What I love most about these beds is that weeding is a breeze, and I’ve even helped with it. Since the beds started with clean dirt, there aren’t nearly as many weeds as before, it’s not as overwhelming, and it has taken an hour or less to completely clear out the weeds. I highly recommend raised beds if you hate weeding as much as I do!

We had a fence around our garden, but did have some problems early on with rabbits and groundhogs eating the lettuce and broccoli. Since then, we added fencing around those individual raised beds. It was easy to do since they’re small areas; another positive of the beds. We haven’t had issues since we added the extra fencing.

We’ve gotten a good yield from this year’s garden, though that is also in part to the weather. It’s been pretty cool here this summer and we’ve gotten lots of rain. Good for the plants – not so great for those of us who are beach lovers.

By mid-summer we’d gotten lettuce, green beans, cucumbers, broccoli, and zucchini, along with a few peppers. Last week we pulled up lots of carrots, a couple watermelons, more green beans, and a pumpkin.  Below are a couple pictures of the raised beds and our cucumber plants. We’re usually good at taking pictures of our gardens, but we forgot this year and only have a couple to show for it – which is too bad.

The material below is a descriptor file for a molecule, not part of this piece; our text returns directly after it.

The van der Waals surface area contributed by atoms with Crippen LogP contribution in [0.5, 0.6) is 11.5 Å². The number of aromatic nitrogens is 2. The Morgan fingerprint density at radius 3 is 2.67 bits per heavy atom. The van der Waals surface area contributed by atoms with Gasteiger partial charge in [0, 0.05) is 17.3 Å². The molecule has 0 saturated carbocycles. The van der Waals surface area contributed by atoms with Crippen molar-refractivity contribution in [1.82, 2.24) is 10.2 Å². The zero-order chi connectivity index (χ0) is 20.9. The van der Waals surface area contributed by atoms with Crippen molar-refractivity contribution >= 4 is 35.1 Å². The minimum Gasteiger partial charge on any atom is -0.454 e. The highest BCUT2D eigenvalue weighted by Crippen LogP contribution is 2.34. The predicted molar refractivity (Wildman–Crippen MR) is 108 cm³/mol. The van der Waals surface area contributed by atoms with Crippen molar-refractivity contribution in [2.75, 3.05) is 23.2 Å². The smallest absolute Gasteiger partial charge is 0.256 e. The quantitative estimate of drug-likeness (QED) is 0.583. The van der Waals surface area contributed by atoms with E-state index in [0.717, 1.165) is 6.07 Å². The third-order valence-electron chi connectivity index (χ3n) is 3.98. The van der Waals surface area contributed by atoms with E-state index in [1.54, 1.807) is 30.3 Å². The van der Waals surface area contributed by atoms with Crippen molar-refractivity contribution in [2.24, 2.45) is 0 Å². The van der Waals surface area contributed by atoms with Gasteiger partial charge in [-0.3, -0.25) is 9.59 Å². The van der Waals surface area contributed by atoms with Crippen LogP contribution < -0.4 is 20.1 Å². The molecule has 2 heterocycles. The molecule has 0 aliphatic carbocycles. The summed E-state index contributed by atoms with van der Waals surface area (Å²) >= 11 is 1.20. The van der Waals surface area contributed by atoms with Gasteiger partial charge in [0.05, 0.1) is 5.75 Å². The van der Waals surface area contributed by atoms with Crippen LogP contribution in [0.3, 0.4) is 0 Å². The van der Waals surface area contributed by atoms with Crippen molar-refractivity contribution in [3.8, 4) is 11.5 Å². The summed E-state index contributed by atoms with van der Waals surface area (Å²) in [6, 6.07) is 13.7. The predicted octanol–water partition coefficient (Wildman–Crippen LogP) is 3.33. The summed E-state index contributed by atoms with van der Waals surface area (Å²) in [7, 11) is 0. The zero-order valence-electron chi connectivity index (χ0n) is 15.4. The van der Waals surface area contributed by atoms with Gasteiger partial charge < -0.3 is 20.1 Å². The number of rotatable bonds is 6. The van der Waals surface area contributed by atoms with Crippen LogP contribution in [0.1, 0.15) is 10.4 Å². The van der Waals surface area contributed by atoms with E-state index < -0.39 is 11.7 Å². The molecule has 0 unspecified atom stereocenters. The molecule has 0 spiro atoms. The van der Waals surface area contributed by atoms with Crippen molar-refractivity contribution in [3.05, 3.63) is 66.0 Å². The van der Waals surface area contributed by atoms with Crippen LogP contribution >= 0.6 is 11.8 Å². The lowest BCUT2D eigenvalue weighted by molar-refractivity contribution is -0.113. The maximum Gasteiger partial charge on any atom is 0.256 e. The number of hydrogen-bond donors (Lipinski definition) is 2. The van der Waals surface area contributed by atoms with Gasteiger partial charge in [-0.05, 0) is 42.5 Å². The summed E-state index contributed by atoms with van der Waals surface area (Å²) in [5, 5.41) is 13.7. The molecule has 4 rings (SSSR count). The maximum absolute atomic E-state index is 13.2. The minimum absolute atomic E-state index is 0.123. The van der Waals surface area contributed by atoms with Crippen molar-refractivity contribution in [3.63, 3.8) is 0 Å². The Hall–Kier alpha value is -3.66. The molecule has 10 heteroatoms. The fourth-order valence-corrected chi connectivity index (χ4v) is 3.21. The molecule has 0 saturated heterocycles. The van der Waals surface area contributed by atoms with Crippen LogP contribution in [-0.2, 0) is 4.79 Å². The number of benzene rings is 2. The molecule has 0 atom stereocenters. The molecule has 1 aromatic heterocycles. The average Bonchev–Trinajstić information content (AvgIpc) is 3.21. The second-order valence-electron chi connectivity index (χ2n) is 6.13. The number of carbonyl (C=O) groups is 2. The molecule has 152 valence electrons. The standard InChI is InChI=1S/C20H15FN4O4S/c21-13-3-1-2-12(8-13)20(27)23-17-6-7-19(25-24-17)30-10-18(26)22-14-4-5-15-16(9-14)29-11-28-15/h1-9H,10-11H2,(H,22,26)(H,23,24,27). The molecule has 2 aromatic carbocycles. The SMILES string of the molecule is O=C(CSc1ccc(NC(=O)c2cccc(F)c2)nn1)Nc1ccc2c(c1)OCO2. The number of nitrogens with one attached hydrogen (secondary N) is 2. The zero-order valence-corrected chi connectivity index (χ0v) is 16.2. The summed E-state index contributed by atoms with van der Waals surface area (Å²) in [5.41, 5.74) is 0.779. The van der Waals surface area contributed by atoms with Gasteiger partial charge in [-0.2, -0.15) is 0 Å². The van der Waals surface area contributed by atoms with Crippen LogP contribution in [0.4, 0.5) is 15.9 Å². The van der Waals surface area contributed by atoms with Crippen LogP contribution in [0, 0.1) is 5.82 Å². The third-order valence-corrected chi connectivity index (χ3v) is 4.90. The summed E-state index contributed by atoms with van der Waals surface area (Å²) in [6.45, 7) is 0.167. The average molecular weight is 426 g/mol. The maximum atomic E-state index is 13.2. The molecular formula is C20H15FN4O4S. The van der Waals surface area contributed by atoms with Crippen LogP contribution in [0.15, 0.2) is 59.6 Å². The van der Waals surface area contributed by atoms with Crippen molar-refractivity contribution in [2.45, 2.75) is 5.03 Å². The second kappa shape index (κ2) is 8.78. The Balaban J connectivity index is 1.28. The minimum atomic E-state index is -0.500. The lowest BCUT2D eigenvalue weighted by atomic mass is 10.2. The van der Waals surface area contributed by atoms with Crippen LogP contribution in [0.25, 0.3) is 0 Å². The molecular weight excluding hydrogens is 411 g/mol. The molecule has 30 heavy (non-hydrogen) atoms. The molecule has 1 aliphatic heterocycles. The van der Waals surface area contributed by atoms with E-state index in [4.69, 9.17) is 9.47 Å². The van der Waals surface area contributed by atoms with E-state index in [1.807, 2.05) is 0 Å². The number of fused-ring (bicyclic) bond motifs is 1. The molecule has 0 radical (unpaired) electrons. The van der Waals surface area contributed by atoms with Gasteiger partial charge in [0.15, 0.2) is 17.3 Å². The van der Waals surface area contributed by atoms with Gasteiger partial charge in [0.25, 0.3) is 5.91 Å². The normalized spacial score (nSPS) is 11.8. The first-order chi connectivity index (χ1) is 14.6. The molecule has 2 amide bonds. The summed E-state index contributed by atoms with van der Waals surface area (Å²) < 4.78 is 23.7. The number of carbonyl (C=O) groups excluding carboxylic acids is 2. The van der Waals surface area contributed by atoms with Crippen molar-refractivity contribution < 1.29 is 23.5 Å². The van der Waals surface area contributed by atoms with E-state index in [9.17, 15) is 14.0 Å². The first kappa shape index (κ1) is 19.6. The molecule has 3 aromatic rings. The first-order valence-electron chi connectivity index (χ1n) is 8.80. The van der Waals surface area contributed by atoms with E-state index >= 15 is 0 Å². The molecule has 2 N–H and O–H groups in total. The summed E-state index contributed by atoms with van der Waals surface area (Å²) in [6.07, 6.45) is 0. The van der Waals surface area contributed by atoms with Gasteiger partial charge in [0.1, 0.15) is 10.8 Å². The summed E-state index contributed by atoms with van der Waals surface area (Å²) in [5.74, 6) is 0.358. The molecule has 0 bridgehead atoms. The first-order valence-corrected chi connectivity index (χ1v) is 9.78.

Raised Beds



A couple plants that didn’t do particularly well. While we got a few zucchini, something seemed to happen to the plants mid-way through summer, so we didn’t get nearly the yield we’d hoped for. Our tomato plants fared the worst. We think the large amount of rainfall we got hurt them, and in the end we didn’t get very many.  

Now we’re heading into fall and all we have left to pick are pumpkins and potatoes. Our pumpkins won’t win any prices for size, but they look cute. I’m looking forward to a big batch of potatoes - we’ll see how many we actually get. It’s sad (for me) to see all the plants dying off and turning brown, but time flies and we’ll be seeing green again in no time.

I enjoyed this raised bed experiment, and recommend giving it a try if you are feeling overwhelmed with your garden. Have any tips or experience with raised bed gardens? I’d love to hear them!